June 9, 2009

On The Founders' Religion

After a fair amount of research for my book project touching on this subject, it has become apparent that several of the prominent Founders whose religious identification are hotly debated today -- most prominently Thomas Jefferson and George Washington, and also Benjamin Franklin and even John Adams -- took pains to obscure their personal religious beliefs. Their personal religious behaviors were erratic at best and certainly ambiguous. "I am a sect unto myself, so far as I know," Jefferson wrote of his own religiosity.

Their writings and speeches are all over the map and certainly do not conform to contemporary standards of piety. But whatever they might have been, these men went to some effort to not be categorized into any "box." They had complex motives for doing this, including a desire for personal privacy despite their public lives; a desire to keep their political profiles viable in a religiously heterogeneous nation; a lack of settling on any personal brand of faith during their lifetimes; discomfort with at least some of the loyalties, doctrines and teachings of the available organized churches; and perhaps most of all, a consciousness of the roles they would fulfill in the future as role models for the generations of Americans who would look back on them as heroes and role models.

I think we should respect their wishes. No one should get to claim them.

Our first President would roll over in his grave if he heard people today arguing "You should be a Christian because George Washington was one." He would have wanted you to have made up your own mind, for your own reasons. He didn't fight the war for independence so you could be like him. He fought that war so that you could be free to decide for yourself.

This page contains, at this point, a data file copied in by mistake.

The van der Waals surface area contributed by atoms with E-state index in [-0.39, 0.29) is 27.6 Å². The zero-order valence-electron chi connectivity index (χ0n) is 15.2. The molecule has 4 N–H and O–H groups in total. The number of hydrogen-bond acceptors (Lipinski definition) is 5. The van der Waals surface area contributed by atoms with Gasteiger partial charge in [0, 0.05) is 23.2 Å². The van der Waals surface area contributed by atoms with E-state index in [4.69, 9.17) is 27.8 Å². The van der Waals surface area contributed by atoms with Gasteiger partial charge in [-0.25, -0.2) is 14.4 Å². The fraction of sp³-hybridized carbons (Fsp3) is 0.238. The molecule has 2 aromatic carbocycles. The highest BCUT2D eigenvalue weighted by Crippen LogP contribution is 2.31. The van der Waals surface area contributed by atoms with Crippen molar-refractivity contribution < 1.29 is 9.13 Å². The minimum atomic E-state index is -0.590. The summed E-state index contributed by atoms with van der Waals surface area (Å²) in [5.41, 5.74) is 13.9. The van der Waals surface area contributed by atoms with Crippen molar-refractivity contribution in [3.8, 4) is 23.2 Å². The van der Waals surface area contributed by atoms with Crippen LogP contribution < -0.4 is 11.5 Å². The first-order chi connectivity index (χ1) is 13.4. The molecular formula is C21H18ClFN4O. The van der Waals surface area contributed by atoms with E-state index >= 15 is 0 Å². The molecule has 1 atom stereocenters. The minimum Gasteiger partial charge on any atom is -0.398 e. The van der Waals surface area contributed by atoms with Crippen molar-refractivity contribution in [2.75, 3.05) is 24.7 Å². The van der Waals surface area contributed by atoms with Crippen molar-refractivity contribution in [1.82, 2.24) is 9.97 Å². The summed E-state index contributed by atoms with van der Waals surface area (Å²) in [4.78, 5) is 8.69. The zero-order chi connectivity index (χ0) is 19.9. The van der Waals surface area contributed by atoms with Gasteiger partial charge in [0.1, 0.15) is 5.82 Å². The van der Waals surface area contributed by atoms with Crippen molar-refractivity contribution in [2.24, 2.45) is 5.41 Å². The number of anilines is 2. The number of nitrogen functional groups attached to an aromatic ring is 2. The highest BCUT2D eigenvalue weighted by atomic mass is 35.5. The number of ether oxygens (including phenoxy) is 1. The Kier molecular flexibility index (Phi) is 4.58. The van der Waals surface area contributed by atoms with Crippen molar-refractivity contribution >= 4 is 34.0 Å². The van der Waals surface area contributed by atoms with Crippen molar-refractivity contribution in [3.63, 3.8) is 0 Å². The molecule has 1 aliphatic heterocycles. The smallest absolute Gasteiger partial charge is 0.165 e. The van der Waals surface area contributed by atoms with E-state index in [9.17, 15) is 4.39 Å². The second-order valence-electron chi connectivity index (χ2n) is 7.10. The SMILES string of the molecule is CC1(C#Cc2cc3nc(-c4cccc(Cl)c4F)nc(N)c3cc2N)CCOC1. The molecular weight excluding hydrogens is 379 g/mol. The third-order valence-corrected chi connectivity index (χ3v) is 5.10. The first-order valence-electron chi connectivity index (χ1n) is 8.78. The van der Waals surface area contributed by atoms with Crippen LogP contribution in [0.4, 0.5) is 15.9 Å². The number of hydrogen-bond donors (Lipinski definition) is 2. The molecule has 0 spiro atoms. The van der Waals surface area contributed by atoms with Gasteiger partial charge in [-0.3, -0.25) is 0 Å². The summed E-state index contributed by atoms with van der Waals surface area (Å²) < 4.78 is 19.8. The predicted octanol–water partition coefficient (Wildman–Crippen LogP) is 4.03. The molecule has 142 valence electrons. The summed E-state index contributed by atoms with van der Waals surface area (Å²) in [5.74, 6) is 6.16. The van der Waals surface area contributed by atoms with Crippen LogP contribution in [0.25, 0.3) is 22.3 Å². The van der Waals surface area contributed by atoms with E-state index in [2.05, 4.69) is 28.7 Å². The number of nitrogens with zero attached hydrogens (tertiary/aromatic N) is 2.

These men did not want to be called "Christians." Neither did they want to be called "atheists." Or "Deists." Or "spiritual." Or anything. We should not call them those kinds of things today.

Therefore, I will not claim these great men as having been fellow non-theists; however, they cannot be claimed by Christians, either. They did not want to be claimed in that fashion by anyone.

They did not want to be branded as anything but "Americans." It is thanks to them that we can call ourselves that as well, and it is thanks to them that we can discuss the merits of religion or irreligion at all. If wish to do these men personal honor, then let us think of them in the manner that they wanted -- which is to say, eschewing religious identification completely. To try and stuff them into boxes to advance one or another perspective on contemporary religious discussions is to do their memories a significant disrespect.

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